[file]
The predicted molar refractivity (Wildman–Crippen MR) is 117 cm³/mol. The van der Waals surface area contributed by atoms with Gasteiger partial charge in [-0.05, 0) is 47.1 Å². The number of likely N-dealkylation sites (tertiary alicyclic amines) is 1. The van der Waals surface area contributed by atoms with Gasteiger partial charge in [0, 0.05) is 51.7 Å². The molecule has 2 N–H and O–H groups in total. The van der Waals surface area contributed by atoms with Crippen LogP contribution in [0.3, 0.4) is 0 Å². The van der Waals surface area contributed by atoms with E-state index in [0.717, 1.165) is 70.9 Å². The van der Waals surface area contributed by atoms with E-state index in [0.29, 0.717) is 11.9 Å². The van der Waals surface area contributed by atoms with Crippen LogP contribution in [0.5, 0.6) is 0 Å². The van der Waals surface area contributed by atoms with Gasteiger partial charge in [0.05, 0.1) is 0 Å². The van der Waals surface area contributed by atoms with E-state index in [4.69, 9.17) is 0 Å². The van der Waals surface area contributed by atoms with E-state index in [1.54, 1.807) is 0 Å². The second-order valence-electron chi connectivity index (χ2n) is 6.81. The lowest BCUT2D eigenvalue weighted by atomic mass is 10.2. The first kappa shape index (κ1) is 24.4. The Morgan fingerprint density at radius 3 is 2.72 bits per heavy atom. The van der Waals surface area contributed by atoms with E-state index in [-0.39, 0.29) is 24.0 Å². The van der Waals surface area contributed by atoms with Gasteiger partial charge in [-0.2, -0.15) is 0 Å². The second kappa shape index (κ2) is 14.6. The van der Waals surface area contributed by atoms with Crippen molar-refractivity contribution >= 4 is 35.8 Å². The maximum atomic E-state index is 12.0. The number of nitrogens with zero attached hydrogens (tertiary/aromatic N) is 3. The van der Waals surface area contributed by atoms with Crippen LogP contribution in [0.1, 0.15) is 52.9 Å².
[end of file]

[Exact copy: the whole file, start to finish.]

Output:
The predicted molar refractivity (Wildman–Crippen MR) is 117 cm³/mol. The van der Waals surface area contributed by atoms with Gasteiger partial charge in [-0.05, 0) is 47.1 Å². The number of likely N-dealkylation sites (tertiary alicyclic amines) is 1. The van der Waals surface area contributed by atoms with Gasteiger partial charge in [0, 0.05) is 51.7 Å². The molecule has 2 N–H and O–H groups in total. The van der Waals surface area contributed by atoms with Crippen LogP contribution in [0.3, 0.4) is 0 Å². The van der Waals surface area contributed by atoms with E-state index in [0.717, 1.165) is 70.9 Å². The van der Waals surface area contributed by atoms with E-state index in [0.29, 0.717) is 11.9 Å². The van der Waals surface area contributed by atoms with Crippen LogP contribution in [0.5, 0.6) is 0 Å². The van der Waals surface area contributed by atoms with Gasteiger partial charge in [0.05, 0.1) is 0 Å². The van der Waals surface area contributed by atoms with E-state index in [4.69, 9.17) is 0 Å². The van der Waals surface area contributed by atoms with E-state index in [1.54, 1.807) is 0 Å². The second-order valence-electron chi connectivity index (χ2n) is 6.81. The lowest BCUT2D eigenvalue weighted by atomic mass is 10.2. The first kappa shape index (κ1) is 24.4. The Morgan fingerprint density at radius 3 is 2.72 bits per heavy atom. The van der Waals surface area contributed by atoms with E-state index in [-0.39, 0.29) is 24.0 Å². The van der Waals surface area contributed by atoms with Gasteiger partial charge in [-0.2, -0.15) is 0 Å². The second kappa shape index (κ2) is 14.6. The van der Waals surface area contributed by atoms with Crippen molar-refractivity contribution >= 4 is 35.8 Å². The maximum atomic E-state index is 12.0. The number of nitrogens with zero attached hydrogens (tertiary/aromatic N) is 3. The van der Waals surface area contributed by atoms with Crippen LogP contribution in [0.1, 0.15) is 52.9 Å².